Following an unhappy marriage, Neil Simon wanted to cheer himself up. So he penned "Rumors" (1988), his first and only farce.
Following an unhappy marriage, Neil Simon wanted to cheer himself up. So he penned "Rumors" (1988), his first and only farce. It opens with riotous commotion in this production at The Stagecrafters Theater, then continues in that vein for two hours to keep you curiously entertained.
Married couple Chris and Ken Gorman scream at each as they rush about the stage. They are the first dinner guests of their good friend Charlie Brock, deputy mayor of New York. They plan to help Charlie celebrate his tenth wedding anniversary. Instead, they find him in the upstairs bedroom where he shot himself in the head.
Charlie is a bad shot. He only wounded himself in the ear lobe and is now sleeping it off with the help of valium. Still, Chris and Ken are left with a problem: How can they protect Charlie's political reputation in the aftermath of an apparent suicide attempt? Let the show begin.
Even before this incident, the marriage of Charlie and his wife Myra was beset by rumors. We hear about, but never see, guttersnipe gossips Carol Neuman and Harold Green, members of the local tennis club who drop hints that both Charlie and Myra are "seeing somebody."
Troubled marriage is the norm in "Rumors." Three more couples arrive. While everyone gets enmeshed in the suicide cover-up ruse, our attention is drawn to their silliness. One couple is combative, others are caustic, snarky, or eccentric.
You are in Snedens Landing, N.Y. (present-day Palisades, N.Y.), a bucolic Manhattan suburb nestled along the Hudson. Every character is a professional – lawyer, therapist, tax consultant, TV host, or politician. No one suffers from a lack of money. Everyone suffers from ill-defined ennui.
Neil Simon is always fun and Stagecrafters puts the show across. The set design by Lavinia DeCastro Walsh and Richard Stewart is remarkably restful, with its winding second-floor stairwell and mauve coloring. That serenity is transformed once it is populated with Simon's manic folks, bursting in and out of the many exits and doors.
These couples stand out more as individuals. They thrash about incessantly. Blocking during rehearsals must have been an adventure. Yet the pace is fast, and I suspect director Patrick Martin was surprised by the show's quick running time on opening night.
"Rumors" presents a mix of comedy. There is physical humor – Cookie’s back spasms, Lenny's whiplash injury, Glenn's busted nose. There are Simon's one-liner exit and entry lines and characters who talk past each other in self-absorption or wry misgiving. Ken turns into a master of the malapropism when he temporarily loses his hearing.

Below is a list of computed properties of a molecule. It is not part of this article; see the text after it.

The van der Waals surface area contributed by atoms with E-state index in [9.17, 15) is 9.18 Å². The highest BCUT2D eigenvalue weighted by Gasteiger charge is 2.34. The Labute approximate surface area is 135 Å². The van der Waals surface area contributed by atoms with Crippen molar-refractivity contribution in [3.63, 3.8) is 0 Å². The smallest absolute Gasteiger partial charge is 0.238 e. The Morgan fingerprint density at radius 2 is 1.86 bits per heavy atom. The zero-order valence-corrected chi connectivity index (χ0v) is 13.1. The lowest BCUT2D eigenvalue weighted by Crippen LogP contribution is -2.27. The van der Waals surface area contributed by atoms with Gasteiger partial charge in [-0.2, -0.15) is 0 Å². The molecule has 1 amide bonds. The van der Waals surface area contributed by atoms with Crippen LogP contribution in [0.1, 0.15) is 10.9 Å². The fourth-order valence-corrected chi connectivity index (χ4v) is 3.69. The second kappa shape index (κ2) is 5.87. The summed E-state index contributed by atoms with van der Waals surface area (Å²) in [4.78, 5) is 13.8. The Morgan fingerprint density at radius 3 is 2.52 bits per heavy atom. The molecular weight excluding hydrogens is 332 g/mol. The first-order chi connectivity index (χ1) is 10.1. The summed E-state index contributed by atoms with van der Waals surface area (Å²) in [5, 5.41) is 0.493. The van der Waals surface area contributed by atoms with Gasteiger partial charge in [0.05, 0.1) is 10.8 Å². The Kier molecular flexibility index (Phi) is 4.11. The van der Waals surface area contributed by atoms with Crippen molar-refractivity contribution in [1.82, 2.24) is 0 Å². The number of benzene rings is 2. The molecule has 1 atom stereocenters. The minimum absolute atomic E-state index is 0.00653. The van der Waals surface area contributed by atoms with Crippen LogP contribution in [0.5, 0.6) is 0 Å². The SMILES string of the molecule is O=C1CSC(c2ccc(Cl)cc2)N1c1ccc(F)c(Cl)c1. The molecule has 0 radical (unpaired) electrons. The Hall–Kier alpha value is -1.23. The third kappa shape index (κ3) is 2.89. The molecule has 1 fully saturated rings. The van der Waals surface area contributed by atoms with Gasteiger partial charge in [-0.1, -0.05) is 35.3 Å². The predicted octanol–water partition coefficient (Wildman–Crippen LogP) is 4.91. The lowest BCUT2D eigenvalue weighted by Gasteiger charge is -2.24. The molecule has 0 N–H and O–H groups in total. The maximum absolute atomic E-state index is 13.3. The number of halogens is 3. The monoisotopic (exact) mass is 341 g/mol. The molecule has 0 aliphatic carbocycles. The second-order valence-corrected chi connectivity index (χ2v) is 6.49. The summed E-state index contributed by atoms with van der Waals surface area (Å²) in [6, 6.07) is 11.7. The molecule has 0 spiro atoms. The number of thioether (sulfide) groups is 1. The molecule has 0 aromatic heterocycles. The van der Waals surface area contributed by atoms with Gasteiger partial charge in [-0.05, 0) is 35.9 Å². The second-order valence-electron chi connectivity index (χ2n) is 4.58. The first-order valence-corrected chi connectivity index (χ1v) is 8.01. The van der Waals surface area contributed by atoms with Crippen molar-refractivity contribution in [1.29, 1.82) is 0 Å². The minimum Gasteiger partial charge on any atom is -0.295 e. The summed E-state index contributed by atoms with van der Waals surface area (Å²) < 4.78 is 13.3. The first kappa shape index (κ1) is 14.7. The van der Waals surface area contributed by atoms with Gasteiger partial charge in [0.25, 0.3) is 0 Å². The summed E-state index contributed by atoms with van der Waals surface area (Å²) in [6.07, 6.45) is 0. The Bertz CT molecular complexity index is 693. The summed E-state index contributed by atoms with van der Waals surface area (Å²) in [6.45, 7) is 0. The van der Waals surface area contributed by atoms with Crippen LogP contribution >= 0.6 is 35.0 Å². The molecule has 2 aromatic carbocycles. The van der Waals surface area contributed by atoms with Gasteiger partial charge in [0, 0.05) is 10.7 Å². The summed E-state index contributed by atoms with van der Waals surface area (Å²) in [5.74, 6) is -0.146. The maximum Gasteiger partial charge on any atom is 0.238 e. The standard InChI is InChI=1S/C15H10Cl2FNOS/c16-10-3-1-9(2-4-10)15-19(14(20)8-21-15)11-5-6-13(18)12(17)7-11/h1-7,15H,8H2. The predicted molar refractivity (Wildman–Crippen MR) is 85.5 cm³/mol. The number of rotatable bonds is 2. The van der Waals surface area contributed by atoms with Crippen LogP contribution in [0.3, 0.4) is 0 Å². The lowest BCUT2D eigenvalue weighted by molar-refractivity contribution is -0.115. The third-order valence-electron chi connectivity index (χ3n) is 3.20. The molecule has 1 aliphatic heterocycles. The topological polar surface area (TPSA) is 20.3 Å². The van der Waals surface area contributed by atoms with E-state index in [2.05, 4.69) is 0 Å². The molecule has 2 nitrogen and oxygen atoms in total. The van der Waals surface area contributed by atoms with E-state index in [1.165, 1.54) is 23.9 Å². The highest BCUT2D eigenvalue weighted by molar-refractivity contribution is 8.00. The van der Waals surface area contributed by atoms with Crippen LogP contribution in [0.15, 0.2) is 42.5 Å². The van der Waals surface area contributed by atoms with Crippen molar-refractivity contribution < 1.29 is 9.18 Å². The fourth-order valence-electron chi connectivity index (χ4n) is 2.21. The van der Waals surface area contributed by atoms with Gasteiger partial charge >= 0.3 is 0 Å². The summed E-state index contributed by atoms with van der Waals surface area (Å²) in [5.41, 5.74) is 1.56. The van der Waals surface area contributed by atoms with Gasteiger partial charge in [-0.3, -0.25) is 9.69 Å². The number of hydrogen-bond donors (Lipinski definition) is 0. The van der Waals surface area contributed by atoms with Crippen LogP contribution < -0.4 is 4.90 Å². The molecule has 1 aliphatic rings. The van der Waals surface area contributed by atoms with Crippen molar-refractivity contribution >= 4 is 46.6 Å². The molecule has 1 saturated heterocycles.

The actors give the show its crackle. Director Martin's cast includes several newcomers to Stagecrafters. Don Allen's formal costuming helps explain why you cannot take your eyes off them, acting chops do the rest. Everyone is so lost in zany autonomy you suspect a genuine relationship is not possible.
Actors take turns stealing the spotlight. As Chris Gorman, Kathleen Mulhearn is the essence of hysteria in the opening scenes. Victoria Glock-Molloy plays her friend, Claire Ganz, who captivates you with the sultry way she keeps her distance from everyone.
Their husbands, too, are scene stealers. Tom Libonate (Ken Gorman) is amusing in failing to be the man in charge. Brendan Sterling (Lenny Ganz) is endearing as Simon's edgy storyteller stand-in, when not suffering from whiplash.
Two other distracted couples grab your attention. Mare Kenney plays Cookie Cusack, an eccentric cooking show hostess. Ross Druker is her husband, Ernie, whose therapist skills are markedly insufficient when it comes to dealing with the loonies in the room.
Brandon Tabb plays Glenn Cooper, now running for the state senate in Poughkeepsie, N.Y. You doubt he is ready for prime time since he cannot handle his wife Cassie (Natalie Merlino), who flirts with Ken and Lenny after losing her magic crystal in the toilet.
"Rumors" does not hold up as a traditional farce because the premise – the need to protect Charlie's reputation – is too weak. It does give Simon a platform for his funny-sad take on relationships. Police officers Welch (Sam Dressler) and Pudney (Jessica Stahl) arrive to incite a happy ending. The troubled, happy ending is Neil Simon's calling card.
Stagecrafters is located at 8130 Germantown Ave. "Rumors" will run through June 25. Tickets at 215-247-8881 or at stagecrafters.org